Tens of thousands of investors watched more than $16.5 billion evaporate in 2009 as Ponzi schemes unraveled, according to an Associated Press analysis of scams in the 50 states. That number doesn’t include the year’s star Ponzi schemer, Bernard Madoff, whose Ponzi scheme counts toward 2008 numbers (see “Madoff Gets Life—and Then Some”).
In 2009, 150 Ponzi schemes collapsed, compared to 40 in 2008, according to the AP’s analysis of criminal cases at all U.S. attorney’s offices and the FBI, as well as criminal and civil actions taken by state prosecutors and regulators at both the federal and state level.
The Ponzi scheme has come a long way since Charles Ponzi concocted a postal investment scam in 1919. The Italian immigrant bilked investors out of $10 million before he was caught and jailed (see “Ponzi Schemes: Side by Side”).
Ponzi schemes both big and small have graced the financial news this year, including the $7-billion fraud from Allen Stanford (see “Another Billion-Dollar Investment Advisor Fraud Unfolds”). Experts said the recession was the main reason for the exposure of so many Ponzi schemes, the AP reported (see “Recession Foils Ponzi Schemers’ Game”).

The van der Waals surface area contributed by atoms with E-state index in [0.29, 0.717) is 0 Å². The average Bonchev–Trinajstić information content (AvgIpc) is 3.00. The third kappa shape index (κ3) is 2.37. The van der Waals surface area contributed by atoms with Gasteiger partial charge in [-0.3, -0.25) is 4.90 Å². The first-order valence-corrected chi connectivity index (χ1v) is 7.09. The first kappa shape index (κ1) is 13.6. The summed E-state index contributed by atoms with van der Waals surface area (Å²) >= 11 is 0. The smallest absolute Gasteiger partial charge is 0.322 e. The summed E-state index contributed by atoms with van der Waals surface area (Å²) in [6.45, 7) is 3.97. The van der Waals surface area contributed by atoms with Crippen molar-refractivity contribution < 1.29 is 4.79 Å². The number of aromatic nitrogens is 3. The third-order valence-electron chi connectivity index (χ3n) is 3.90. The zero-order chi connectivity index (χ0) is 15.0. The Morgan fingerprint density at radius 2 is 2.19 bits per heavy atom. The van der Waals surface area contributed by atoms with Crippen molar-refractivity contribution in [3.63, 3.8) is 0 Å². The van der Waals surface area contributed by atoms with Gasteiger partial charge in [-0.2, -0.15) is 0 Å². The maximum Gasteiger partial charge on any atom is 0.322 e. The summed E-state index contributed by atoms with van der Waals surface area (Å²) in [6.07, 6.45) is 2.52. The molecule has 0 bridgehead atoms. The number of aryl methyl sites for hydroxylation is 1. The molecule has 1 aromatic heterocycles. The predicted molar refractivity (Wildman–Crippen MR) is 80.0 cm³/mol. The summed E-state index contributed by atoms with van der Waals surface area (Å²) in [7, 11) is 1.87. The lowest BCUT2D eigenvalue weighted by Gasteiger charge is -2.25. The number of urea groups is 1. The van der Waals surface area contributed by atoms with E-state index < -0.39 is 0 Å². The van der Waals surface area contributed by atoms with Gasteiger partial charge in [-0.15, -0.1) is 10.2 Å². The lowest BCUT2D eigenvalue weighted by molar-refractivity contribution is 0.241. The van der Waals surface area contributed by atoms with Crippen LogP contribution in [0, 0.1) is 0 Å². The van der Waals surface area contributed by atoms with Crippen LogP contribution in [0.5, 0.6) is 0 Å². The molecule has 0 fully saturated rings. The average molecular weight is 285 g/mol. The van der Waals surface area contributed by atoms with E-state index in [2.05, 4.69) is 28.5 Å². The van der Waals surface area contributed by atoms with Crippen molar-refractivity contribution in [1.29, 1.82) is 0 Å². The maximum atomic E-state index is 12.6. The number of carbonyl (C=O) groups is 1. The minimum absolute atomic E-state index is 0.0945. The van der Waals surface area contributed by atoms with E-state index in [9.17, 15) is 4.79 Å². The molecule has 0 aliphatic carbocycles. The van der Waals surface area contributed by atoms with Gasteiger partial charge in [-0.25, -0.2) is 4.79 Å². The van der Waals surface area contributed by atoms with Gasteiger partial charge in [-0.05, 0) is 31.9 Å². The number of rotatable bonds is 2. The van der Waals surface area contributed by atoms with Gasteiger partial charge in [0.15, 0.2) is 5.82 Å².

Since Madoff’s scheme rocked the world, enforcement efforts and public awareness has ramped up. Although some might say it’s too late, the Securities and Exchange Commission (SEC) has taken steps to make it harder for Ponzi schemes to exist in the future (see “SEC Tightens Adviser Custody Rules”).
Ponzi scheme investigations now make up 21% of the SEC’s enforcement workload, compared with 17% in 2008 and 9% in 2005, according to the AP. Furthermore, the SEC issued 82% more restraining orders against Ponzi schemes and other securities fraud cases this year than in 2008, and it opened about 6% more investigations.
The FBI opened more than 2,100 securities fraud investigations in 2009, up from 1,750 in 2008, according to the AP.